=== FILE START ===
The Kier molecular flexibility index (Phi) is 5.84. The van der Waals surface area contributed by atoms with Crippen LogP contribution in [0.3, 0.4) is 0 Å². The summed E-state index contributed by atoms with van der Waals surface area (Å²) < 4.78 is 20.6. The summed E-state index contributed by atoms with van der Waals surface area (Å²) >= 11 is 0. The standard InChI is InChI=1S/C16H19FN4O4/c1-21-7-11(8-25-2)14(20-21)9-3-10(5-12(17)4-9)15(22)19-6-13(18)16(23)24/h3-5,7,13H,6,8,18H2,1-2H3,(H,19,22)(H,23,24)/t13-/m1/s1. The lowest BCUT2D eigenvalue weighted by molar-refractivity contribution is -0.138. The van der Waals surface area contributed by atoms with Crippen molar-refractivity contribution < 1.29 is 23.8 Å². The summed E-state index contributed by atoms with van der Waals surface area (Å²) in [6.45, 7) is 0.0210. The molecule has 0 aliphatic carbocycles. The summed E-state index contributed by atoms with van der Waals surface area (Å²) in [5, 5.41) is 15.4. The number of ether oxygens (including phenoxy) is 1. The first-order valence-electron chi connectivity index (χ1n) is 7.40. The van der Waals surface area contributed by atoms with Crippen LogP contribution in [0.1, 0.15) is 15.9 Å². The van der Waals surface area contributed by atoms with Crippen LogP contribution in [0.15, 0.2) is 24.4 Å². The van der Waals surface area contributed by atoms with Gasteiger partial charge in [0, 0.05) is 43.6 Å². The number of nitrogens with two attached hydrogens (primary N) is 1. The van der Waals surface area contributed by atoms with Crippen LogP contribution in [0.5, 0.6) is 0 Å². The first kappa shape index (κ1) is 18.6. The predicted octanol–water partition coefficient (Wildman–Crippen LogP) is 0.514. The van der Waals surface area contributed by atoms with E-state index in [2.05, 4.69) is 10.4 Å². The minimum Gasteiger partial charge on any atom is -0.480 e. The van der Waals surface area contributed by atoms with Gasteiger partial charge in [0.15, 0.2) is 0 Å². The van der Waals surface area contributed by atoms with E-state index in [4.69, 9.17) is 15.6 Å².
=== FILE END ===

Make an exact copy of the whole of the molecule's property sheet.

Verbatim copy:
The Kier molecular flexibility index (Phi) is 5.84. The van der Waals surface area contributed by atoms with Crippen LogP contribution in [0.3, 0.4) is 0 Å². The summed E-state index contributed by atoms with van der Waals surface area (Å²) < 4.78 is 20.6. The summed E-state index contributed by atoms with van der Waals surface area (Å²) >= 11 is 0. The standard InChI is InChI=1S/C16H19FN4O4/c1-21-7-11(8-25-2)14(20-21)9-3-10(5-12(17)4-9)15(22)19-6-13(18)16(23)24/h3-5,7,13H,6,8,18H2,1-2H3,(H,19,22)(H,23,24)/t13-/m1/s1. The lowest BCUT2D eigenvalue weighted by molar-refractivity contribution is -0.138. The van der Waals surface area contributed by atoms with Crippen molar-refractivity contribution < 1.29 is 23.8 Å². The summed E-state index contributed by atoms with van der Waals surface area (Å²) in [6.45, 7) is 0.0210. The molecule has 0 aliphatic carbocycles. The summed E-state index contributed by atoms with van der Waals surface area (Å²) in [5, 5.41) is 15.4. The number of ether oxygens (including phenoxy) is 1. The first-order valence-electron chi connectivity index (χ1n) is 7.40. The van der Waals surface area contributed by atoms with Crippen LogP contribution in [0.1, 0.15) is 15.9 Å². The van der Waals surface area contributed by atoms with Crippen LogP contribution in [0.15, 0.2) is 24.4 Å². The van der Waals surface area contributed by atoms with Gasteiger partial charge in [0, 0.05) is 43.6 Å². The number of nitrogens with two attached hydrogens (primary N) is 1. The van der Waals surface area contributed by atoms with Crippen LogP contribution in [0.5, 0.6) is 0 Å². The first kappa shape index (κ1) is 18.6. The predicted octanol–water partition coefficient (Wildman–Crippen LogP) is 0.514. The van der Waals surface area contributed by atoms with E-state index in [2.05, 4.69) is 10.4 Å². The minimum Gasteiger partial charge on any atom is -0.480 e. The van der Waals surface area contributed by atoms with Gasteiger partial charge in [0.15, 0.2) is 0 Å². The van der Waals surface area contributed by atoms with E-state index in [4.69, 9.17) is 15.6 Å².